Interagency Working Group on Medical Imaging (IWGMI)2018-01-02T09:55:56-05:00

Additional Details on IWGMI (member access only, login required)

The Interagency Working Group on Medical Imaging (IWGMI) has just published its final report that summarizes the efforts of the committee from its inception in 2015 under the auspices of the National Science and Technology Council. The IWGMI was formed to coordinate the Federal investment in medical imaging research and develop a strategic plan for future development.

The Academy of Radiology Research played an important role in catalyzing the creation of IWGMI and many Academy leaders provided input to the Working Group. The Academy and will work collaboratively with the NSTC to find ways to fund and execute these important research initiatives.

What is the IWGMI to the Academy?

The United States is the world leader in the advancement, development, and commercialization of medical imaging technologies that save millions of lives every year. In order for medical imaging to maintain its position as a leading job creator and innovator, it is vital that the federal government invest in the interagency coordination of activities related to medical imaging. While there are a number of federal agencies involved in medical imaging, their efforts are siloed and a need exists to align their missions and streamline regulatory pathways across the federal government. The Academy initiated a grassroots effort to address this gap.

The creation of the federal Inter-Agency Working Group on Medical Imaging within the National Science and Technology Council was catalyzed by Academy of Radiology Research. Our goal was to bring the medical, scientific and economic benefits of federal investments in biomedical imaging research into focus, and to advocate for federal funding to create a national roadmap for medical imaging research. Since it’s creation, the Academy continues to actively support and follow the progress of the working group.

The Co-Chairs of the IWGMI are Roderic I. Pettigrew, PhD, MD, Director of the National Institute for Biomedical Imaging and Bioengineering (NIBIB) and Richard Cavanagh, PhD, Director of Special Programs Office at the National Institute of Standards and Technology (NIST). The first meeting was held on July 9, 2015.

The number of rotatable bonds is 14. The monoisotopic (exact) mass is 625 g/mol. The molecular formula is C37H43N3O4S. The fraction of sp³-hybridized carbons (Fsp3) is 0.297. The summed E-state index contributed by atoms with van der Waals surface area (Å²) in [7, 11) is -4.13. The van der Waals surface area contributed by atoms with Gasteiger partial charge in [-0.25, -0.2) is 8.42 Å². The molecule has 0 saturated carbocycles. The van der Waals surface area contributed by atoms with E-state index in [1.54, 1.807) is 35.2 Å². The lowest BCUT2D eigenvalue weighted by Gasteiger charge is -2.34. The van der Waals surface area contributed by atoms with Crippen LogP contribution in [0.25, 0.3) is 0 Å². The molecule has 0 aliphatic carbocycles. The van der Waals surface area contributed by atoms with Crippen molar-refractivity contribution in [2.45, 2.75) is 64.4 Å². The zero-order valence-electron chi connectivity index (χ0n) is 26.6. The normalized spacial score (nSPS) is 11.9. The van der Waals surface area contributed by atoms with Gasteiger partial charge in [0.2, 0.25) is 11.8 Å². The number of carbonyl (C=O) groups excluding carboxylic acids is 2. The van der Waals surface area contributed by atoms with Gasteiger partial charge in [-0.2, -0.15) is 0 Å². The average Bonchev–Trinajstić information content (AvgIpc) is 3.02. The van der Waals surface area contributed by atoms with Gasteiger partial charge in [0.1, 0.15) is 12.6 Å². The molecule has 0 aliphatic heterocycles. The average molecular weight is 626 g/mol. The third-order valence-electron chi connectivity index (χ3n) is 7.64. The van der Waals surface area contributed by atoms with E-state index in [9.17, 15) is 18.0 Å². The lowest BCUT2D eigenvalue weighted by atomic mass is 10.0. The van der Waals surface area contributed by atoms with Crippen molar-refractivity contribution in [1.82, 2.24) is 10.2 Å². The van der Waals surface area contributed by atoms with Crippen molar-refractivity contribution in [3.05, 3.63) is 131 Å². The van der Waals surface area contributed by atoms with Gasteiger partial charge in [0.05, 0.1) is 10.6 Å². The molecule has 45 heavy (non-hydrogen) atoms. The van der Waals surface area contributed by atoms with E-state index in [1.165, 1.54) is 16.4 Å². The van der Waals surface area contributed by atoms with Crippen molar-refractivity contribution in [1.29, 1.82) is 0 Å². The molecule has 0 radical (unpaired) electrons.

The IWGMI Charter

IWGMI Listening Sessions

September 1, 2016 Summary IWGMI Listening Session with Patient Advocacy Groups

“The Diplomatic Reception Room in the White House Eisenhower wing is so beautiful and inspiring. So was the sight of representatives from so many agencies listening to patient advocates talk about the incredible potential of imaging to transform healthcare. Kudos again to CIBR for securing the Interagency Working Group on Medical Imaging – an inspired move.” -Sheila Ross, Lung Cancer Alliance


IWGMI Listening Session on September 1, 2016 at Diplomatic Reception Room in Eisenhower Executive Office Building

June 29, 2016 Summary IWGMI Listening Session with Academic Researchers

Dr. Steven Seltzer’s summary comments to IWGMI

“The presenters all made a point of suggesting contributory roles for all of the federal agencies involved in the IWGMI, and painted a picture of a ‘future state’ in which medical imaging’s contributions would be maximized and enhanced by a coordinated federal investment. In brief, all of the marvelous presentations to IWGMI could be ‘organized’ into 3 key clinical initiatives, including:  1) risk assessment and early detection of disease; 2) precision diagnosis of the complete nature of an individual patient’s condition; and 3) recommendation for a ‘rational therapy’ ‘either ‘medical’ or ‘surgical’, including targeted image-guided procedures.” -Steven Seltzer, MD


IWGMI Listening Session on June 29, 2016

March 24, 2016 Summary IWGMI Listening Session with CIBR Industry Members

November 5, 2015 Summary IWGMI Listening Session with Imaging Societies Leadership

Background Information

  1. Working Group Charter
  2. Nature Biotechnology article on Patents as Proxies
  3. Battelle Technology Partnership Report on Patents as Proxies Revisited: NIH Innovation 2000 to 2013
  4. Successful Report Language
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